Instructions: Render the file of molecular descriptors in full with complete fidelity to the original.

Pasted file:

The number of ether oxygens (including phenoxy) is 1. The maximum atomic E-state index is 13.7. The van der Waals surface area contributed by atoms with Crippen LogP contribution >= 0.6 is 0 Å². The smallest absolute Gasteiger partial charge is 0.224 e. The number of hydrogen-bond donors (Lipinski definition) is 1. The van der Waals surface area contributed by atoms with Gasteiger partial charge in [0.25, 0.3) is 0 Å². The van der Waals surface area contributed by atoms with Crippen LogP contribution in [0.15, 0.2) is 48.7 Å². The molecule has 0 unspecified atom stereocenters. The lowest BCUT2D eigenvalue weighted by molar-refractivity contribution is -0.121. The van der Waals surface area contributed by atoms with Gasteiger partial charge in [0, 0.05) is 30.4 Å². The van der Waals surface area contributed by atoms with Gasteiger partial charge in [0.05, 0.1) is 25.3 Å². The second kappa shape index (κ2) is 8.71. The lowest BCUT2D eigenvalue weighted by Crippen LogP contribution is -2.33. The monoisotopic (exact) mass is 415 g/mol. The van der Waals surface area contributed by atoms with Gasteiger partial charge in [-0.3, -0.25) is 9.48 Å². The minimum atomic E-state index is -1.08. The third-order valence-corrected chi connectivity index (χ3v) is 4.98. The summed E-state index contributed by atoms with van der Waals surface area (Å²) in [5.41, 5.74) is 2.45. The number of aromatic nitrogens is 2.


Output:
The number of ether oxygens (including phenoxy) is 1. The maximum atomic E-state index is 13.7. The van der Waals surface area contributed by atoms with Crippen LogP contribution >= 0.6 is 0 Å². The smallest absolute Gasteiger partial charge is 0.224 e. The number of hydrogen-bond donors (Lipinski definition) is 1. The van der Waals surface area contributed by atoms with Gasteiger partial charge in [0.25, 0.3) is 0 Å². The van der Waals surface area contributed by atoms with Crippen LogP contribution in [0.15, 0.2) is 48.7 Å². The molecule has 0 unspecified atom stereocenters. The lowest BCUT2D eigenvalue weighted by molar-refractivity contribution is -0.121. The van der Waals surface area contributed by atoms with Gasteiger partial charge in [0, 0.05) is 30.4 Å². The van der Waals surface area contributed by atoms with Gasteiger partial charge in [0.05, 0.1) is 25.3 Å². The second kappa shape index (κ2) is 8.71. The lowest BCUT2D eigenvalue weighted by Crippen LogP contribution is -2.33. The monoisotopic (exact) mass is 415 g/mol. The van der Waals surface area contributed by atoms with Gasteiger partial charge in [-0.3, -0.25) is 9.48 Å². The minimum atomic E-state index is -1.08. The third-order valence-corrected chi connectivity index (χ3v) is 4.98. The summed E-state index contributed by atoms with van der Waals surface area (Å²) in [5.41, 5.74) is 2.45. The number of aromatic nitrogens is 2.